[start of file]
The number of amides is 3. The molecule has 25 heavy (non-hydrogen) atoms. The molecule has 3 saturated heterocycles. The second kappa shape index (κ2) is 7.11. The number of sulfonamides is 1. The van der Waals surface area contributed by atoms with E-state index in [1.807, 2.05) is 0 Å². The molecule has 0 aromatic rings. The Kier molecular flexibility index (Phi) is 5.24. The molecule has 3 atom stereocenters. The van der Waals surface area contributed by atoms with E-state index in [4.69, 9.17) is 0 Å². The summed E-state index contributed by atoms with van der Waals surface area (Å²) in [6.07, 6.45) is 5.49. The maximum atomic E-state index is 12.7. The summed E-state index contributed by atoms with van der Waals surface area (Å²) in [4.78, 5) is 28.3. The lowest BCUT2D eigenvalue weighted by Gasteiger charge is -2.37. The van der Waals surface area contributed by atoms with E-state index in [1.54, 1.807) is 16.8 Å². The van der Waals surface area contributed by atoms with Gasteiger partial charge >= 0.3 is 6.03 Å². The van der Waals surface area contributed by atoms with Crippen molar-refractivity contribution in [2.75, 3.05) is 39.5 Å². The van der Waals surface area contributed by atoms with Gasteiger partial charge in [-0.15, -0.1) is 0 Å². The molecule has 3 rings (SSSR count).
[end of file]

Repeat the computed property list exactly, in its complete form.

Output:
The number of amides is 3. The molecule has 25 heavy (non-hydrogen) atoms. The molecule has 3 saturated heterocycles. The second kappa shape index (κ2) is 7.11. The number of sulfonamides is 1. The van der Waals surface area contributed by atoms with E-state index in [1.807, 2.05) is 0 Å². The molecule has 0 aromatic rings. The Kier molecular flexibility index (Phi) is 5.24. The molecule has 3 atom stereocenters. The van der Waals surface area contributed by atoms with E-state index in [4.69, 9.17) is 0 Å². The summed E-state index contributed by atoms with van der Waals surface area (Å²) in [6.07, 6.45) is 5.49. The maximum atomic E-state index is 12.7. The summed E-state index contributed by atoms with van der Waals surface area (Å²) in [4.78, 5) is 28.3. The lowest BCUT2D eigenvalue weighted by Gasteiger charge is -2.37. The van der Waals surface area contributed by atoms with E-state index in [1.54, 1.807) is 16.8 Å². The van der Waals surface area contributed by atoms with Gasteiger partial charge >= 0.3 is 6.03 Å². The van der Waals surface area contributed by atoms with Crippen molar-refractivity contribution in [2.75, 3.05) is 39.5 Å². The van der Waals surface area contributed by atoms with Gasteiger partial charge in [-0.15, -0.1) is 0 Å². The molecule has 3 rings (SSSR count).